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Posts Tagged ‘mootness’

I will be speaking on a webinar panel with plaintiffs’ attorneys Keith J. Keogh and John G. Watts tomorrow discussing the latest trends in TCPA class action litigation.  This is a reprise of a program we have done several times over the past few years, but we’ll be covering quite a few new developments this time around, including recent decisions on ascertainability, consent, mootness, standing, and the definition of an ATDS under the statute, as well as current and potential future FCC developments that may impact TCPA litigation in the future.

Click here to visit the Strafford website for more information and to register.

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The Supreme Court issued its opinion today in the first of what will be several class-action-related decisions this term.  As noted in my Supreme Court preview post, the primary issue in Campbell-Ewald Co. v. Gomez, No. 14-857 was whether an unaccepted offer of complete relief to a named plaintiff in a class action had the effect of mooting the plaintiff’s claim, depriving a federal court of Article III jurisdiction.  The Court said no, agreeing with the now unanimous view of the Circuit Courts of Appeals.   Click this link for a copy of the slip opinion.  Justice Kennedy sided with the liberal wing of the Court in supporting Justice Ginsburg’s majority opinion, with Justice Thomas concurring in the judgment.  Perhaps the most interesting thing about the opinion from a practitioner’s point of view is the issue that the majority expressly decline to address despite having been discussed at some length during oral argument:

We need not, and do not, now decide whether the result would be different if a defendant deposits the full amount of the plaintiff ’s individual claim in an account payable to the plaintiff, and the court then enters judgment for the plaintiff in that amount. That question is appropriately reserved for a case in which it is not hypothetical.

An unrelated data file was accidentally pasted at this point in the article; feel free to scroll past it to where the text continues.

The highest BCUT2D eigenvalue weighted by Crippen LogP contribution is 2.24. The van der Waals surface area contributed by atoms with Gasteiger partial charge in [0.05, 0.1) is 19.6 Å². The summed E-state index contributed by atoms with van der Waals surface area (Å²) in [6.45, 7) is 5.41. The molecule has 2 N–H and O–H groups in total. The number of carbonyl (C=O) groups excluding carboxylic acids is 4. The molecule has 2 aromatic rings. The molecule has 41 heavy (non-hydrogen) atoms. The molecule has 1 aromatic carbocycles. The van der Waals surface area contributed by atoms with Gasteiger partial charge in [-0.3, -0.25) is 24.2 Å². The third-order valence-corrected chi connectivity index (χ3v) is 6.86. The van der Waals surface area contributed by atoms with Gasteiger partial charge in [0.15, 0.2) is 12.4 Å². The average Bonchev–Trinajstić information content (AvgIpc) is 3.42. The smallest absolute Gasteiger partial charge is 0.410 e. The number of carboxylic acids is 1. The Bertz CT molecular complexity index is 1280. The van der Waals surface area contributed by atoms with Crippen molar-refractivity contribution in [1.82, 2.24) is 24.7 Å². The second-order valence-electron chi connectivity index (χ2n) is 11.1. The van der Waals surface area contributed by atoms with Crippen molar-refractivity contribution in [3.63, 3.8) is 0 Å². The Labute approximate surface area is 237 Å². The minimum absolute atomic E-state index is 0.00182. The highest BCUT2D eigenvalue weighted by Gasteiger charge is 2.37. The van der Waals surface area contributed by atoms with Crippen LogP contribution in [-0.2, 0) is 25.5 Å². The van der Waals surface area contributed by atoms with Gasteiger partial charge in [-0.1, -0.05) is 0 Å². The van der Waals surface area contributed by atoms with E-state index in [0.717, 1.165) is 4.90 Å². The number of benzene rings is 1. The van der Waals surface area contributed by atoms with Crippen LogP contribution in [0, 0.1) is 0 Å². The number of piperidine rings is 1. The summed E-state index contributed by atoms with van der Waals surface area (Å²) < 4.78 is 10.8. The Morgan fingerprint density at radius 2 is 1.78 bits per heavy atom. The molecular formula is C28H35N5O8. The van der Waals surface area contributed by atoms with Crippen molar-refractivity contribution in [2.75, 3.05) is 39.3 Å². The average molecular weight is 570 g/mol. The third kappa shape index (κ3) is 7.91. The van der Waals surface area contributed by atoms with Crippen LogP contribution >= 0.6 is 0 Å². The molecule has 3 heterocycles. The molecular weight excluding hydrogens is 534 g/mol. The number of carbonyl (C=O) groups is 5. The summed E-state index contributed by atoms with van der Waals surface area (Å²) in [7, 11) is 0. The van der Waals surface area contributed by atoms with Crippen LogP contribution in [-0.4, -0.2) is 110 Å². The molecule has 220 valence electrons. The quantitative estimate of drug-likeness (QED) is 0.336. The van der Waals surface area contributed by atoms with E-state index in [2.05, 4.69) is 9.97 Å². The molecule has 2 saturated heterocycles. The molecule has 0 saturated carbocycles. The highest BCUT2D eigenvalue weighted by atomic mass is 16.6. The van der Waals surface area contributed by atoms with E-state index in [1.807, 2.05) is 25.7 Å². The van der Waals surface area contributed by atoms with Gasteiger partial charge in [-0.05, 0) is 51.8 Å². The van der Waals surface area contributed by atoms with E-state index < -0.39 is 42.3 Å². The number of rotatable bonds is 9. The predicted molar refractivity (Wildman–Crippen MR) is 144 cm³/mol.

So, just as we were left with a cliffhanger when the Court decided its previous case involving offers of judgment, Genesis Healthcare Corp. v. Symczyk, we’ll have to stay tuned for the third chapter of the trilogy to find out whether paying the full amount of a plaintiff’s claim into the registry of the Court moots a class action.  Be on the lookout for a preview of this issue at a District Court near you.

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The October 2015 United States Supreme Court Term is already well underway, and there are several cases on the docket that could have a significant impact on class action practice.  Here is a summary of the three cases this term that I think could have the biggest impact on class action practice going forward:

Campbell-Ewald Co. v. Gomez, No. 14-857

The Campbell-Ewald case addresses the tactic known as “picking-off” named plaintiffs in class actions, and deals with the question whether an offer of judgment that would provide a named plaintiff complete relief is sufficient to moot the plaintiffs’ claim, even if it is not accepted.  The case follows the Court’s 2013 decision in Genesis Healthcare v. Symczyk, where the majority opinion assumed, without deciding, that an offer of judgment had mooted the named plaintiffs’ claim in an FLSA collective action, based on a finding that the issue had been waived below.